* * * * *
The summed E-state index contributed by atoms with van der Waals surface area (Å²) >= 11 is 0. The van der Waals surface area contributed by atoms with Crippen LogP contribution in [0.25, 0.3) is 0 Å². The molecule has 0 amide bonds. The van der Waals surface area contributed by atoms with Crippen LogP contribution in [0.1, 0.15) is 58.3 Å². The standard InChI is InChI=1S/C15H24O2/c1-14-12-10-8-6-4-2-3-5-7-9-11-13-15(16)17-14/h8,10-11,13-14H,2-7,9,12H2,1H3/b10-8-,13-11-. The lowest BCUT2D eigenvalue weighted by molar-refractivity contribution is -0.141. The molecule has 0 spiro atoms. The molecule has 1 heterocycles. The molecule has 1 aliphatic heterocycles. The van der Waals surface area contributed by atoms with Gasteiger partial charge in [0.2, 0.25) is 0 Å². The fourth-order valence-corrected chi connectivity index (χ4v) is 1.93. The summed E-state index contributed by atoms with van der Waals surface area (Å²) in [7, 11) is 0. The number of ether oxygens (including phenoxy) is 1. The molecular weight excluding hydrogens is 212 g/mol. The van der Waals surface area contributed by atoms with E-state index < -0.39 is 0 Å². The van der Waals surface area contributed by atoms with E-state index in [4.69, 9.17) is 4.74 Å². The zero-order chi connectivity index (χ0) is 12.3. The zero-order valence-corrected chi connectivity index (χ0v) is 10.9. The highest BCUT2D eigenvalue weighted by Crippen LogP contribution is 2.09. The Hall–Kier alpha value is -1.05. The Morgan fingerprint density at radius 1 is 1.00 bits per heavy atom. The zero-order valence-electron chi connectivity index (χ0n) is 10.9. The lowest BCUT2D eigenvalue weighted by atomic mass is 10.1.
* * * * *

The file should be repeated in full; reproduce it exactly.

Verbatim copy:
The summed E-state index contributed by atoms with van der Waals surface area (Å²) >= 11 is 0. The van der Waals surface area contributed by atoms with Crippen LogP contribution in [0.25, 0.3) is 0 Å². The molecule has 0 amide bonds. The van der Waals surface area contributed by atoms with Crippen LogP contribution in [0.1, 0.15) is 58.3 Å². The standard InChI is InChI=1S/C15H24O2/c1-14-12-10-8-6-4-2-3-5-7-9-11-13-15(16)17-14/h8,10-11,13-14H,2-7,9,12H2,1H3/b10-8-,13-11-. The lowest BCUT2D eigenvalue weighted by molar-refractivity contribution is -0.141. The molecule has 0 spiro atoms. The molecule has 1 heterocycles. The molecule has 1 aliphatic heterocycles. The van der Waals surface area contributed by atoms with Gasteiger partial charge in [0.2, 0.25) is 0 Å². The fourth-order valence-corrected chi connectivity index (χ4v) is 1.93. The summed E-state index contributed by atoms with van der Waals surface area (Å²) in [7, 11) is 0. The number of ether oxygens (including phenoxy) is 1. The molecular weight excluding hydrogens is 212 g/mol. The van der Waals surface area contributed by atoms with E-state index < -0.39 is 0 Å². The van der Waals surface area contributed by atoms with E-state index in [4.69, 9.17) is 4.74 Å². The zero-order chi connectivity index (χ0) is 12.3. The zero-order valence-corrected chi connectivity index (χ0v) is 10.9. The highest BCUT2D eigenvalue weighted by Crippen LogP contribution is 2.09. The Hall–Kier alpha value is -1.05. The Morgan fingerprint density at radius 1 is 1.00 bits per heavy atom. The zero-order valence-electron chi connectivity index (χ0n) is 10.9. The lowest BCUT2D eigenvalue weighted by atomic mass is 10.1.